“Mr. Papandreou, in his effort to save himself, has presented a divisive and extortionate dilemma,” Mr. Samaras said on Tuesday. “New Democracy is determined to avert, at all costs, such reckless adventurism.”
Mr. Samaras declined to say whether he would ask his 85 members of Parliament to resign, a move that would lead to the dissolution of Parliament and a snap election. The next general election was not due until 2013, when the Socialists’ four-year-term expires. Mr. Samaras is expected to clarify his stance at a meeting of his party’s parliamentary group on Wednesday.
European leaders have repeatedly dismissed Mr. Samaras’s notion of renegotiating Greece’s deal with its lenders, saying that trying to do so would be damaging and would throw away months of work on a plan to keep Greece from defaulting.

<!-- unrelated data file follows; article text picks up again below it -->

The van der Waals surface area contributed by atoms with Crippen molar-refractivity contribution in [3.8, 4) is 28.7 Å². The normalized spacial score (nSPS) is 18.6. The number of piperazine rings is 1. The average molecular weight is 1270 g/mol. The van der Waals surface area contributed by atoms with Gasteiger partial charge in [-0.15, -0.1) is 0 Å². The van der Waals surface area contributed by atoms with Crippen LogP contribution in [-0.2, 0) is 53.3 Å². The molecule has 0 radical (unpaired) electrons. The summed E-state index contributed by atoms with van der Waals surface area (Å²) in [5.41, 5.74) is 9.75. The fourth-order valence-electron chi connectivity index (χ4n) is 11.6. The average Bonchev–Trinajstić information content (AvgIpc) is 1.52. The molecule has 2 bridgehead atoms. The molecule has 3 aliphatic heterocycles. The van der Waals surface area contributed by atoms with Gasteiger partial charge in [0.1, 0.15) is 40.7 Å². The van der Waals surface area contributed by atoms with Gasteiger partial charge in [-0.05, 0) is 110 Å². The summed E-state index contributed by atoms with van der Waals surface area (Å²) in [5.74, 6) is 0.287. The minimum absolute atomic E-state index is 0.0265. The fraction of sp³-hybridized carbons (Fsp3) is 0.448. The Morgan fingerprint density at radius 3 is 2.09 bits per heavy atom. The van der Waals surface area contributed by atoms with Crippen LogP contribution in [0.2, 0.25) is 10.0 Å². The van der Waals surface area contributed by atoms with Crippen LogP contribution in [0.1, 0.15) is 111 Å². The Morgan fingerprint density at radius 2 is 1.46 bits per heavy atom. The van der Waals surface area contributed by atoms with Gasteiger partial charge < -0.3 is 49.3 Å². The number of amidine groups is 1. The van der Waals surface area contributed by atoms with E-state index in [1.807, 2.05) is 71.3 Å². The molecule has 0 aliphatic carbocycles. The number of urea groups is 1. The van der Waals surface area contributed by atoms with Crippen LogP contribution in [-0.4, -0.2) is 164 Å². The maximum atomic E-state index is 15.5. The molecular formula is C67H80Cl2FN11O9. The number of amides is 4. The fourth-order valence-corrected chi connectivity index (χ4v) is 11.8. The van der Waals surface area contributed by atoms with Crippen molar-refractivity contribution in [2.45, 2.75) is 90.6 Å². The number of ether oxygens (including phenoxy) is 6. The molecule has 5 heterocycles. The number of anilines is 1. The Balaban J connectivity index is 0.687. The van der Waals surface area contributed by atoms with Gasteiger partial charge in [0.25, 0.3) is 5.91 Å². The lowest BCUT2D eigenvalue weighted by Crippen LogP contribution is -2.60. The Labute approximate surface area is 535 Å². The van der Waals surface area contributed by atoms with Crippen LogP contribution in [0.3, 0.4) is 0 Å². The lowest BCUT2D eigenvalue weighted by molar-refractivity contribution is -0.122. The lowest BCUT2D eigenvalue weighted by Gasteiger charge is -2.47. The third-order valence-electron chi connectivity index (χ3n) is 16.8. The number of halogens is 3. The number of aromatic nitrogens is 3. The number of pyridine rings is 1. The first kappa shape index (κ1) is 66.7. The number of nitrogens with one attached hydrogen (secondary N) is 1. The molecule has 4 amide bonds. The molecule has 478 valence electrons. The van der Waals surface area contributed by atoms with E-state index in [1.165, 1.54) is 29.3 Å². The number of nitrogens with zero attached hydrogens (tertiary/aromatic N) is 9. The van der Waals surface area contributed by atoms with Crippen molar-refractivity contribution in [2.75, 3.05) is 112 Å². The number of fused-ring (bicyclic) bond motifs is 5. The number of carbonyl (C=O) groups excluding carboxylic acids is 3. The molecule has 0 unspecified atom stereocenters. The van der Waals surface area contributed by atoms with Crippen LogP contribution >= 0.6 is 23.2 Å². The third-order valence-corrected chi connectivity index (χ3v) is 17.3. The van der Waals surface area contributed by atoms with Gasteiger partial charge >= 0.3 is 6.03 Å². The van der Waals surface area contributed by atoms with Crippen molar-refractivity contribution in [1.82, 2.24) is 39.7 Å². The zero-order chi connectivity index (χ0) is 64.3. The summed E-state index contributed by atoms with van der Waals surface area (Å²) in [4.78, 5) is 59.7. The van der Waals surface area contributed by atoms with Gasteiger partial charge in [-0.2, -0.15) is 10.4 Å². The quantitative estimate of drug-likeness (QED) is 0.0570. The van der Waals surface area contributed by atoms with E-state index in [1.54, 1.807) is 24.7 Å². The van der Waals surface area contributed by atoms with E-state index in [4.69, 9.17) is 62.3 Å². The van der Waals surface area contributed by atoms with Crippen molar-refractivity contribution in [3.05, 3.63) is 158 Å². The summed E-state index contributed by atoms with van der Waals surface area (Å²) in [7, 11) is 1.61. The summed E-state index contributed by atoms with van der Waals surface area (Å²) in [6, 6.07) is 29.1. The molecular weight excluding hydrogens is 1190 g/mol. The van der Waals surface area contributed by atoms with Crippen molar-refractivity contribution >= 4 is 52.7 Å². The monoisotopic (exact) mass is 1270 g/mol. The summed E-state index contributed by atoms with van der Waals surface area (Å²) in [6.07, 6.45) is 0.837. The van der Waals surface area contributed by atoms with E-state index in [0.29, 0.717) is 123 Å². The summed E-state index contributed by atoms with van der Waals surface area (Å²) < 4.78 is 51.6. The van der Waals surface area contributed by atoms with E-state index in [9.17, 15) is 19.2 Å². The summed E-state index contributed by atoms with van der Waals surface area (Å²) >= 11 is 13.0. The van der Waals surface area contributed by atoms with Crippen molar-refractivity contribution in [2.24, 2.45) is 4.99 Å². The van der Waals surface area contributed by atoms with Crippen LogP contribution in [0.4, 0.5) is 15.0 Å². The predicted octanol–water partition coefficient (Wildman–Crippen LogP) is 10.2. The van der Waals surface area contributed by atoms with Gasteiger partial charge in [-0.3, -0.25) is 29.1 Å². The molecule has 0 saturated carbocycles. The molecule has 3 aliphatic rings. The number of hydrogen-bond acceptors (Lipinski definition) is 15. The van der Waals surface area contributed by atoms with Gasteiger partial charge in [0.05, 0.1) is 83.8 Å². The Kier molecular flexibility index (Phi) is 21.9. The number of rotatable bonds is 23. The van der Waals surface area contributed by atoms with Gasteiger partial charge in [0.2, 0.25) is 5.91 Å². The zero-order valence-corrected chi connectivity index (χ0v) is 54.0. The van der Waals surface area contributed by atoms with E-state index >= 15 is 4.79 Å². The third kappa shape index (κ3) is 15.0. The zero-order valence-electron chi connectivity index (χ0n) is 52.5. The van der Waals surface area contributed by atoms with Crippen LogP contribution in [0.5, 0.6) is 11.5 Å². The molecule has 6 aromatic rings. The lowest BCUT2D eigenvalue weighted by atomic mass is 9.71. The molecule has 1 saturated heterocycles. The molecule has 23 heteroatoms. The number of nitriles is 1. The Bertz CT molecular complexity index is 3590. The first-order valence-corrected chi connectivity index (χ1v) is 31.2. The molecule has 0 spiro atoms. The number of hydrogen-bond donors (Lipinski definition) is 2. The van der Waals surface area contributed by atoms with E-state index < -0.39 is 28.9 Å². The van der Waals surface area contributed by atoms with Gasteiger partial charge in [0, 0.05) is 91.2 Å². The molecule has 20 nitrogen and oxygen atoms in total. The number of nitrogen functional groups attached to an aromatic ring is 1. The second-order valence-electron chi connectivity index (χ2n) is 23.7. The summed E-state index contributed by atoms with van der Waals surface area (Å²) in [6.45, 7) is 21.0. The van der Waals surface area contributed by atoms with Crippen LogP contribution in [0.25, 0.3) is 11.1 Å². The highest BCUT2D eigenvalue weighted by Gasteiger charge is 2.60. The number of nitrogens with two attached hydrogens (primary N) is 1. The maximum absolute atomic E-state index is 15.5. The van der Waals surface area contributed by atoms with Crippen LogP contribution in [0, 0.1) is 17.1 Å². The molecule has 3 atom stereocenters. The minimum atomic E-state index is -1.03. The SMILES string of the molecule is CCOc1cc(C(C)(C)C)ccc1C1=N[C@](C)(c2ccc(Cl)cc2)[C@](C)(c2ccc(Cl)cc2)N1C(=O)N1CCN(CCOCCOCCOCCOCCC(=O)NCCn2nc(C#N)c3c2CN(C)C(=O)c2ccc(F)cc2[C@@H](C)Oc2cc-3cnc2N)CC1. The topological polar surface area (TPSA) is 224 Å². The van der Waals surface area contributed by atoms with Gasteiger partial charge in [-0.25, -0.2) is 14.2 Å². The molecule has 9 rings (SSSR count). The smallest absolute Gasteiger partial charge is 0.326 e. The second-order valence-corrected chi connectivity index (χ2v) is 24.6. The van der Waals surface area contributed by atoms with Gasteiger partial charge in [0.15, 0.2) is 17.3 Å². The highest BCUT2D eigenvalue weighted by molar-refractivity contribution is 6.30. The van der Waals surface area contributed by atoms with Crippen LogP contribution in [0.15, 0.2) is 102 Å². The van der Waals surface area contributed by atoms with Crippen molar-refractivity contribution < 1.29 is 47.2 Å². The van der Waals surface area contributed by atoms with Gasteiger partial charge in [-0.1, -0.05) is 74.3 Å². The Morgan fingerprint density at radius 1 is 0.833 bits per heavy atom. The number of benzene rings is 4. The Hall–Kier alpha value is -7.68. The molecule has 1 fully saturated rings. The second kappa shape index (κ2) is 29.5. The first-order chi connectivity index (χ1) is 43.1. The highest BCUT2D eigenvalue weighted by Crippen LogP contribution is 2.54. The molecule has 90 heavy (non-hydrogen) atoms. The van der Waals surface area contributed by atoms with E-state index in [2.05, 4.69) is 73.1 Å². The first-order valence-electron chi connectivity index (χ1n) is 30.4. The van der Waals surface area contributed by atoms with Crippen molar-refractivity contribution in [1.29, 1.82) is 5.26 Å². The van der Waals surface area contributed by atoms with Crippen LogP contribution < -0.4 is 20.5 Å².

Mr. Papandreou’s announcement of a referendum took Greek lawmakers by surprise, just a s it did political leaders and investors across Europe. On Tuesday, the state television channel Net reported that even the finance minister, Evangelos Venizelos, had not been informed in advance about the referendum, although he was aware of plans for a confidence vote.
Mr. Venizelos was taken to a hospital Tuesday morning, complaining of stomach pain. Doctors said he had an inflamed appendix. He is the latest in a string of governing party officials to be rushed to hospitals in recent weeks. One Greek negotiator had a heart attack in Brussels last week.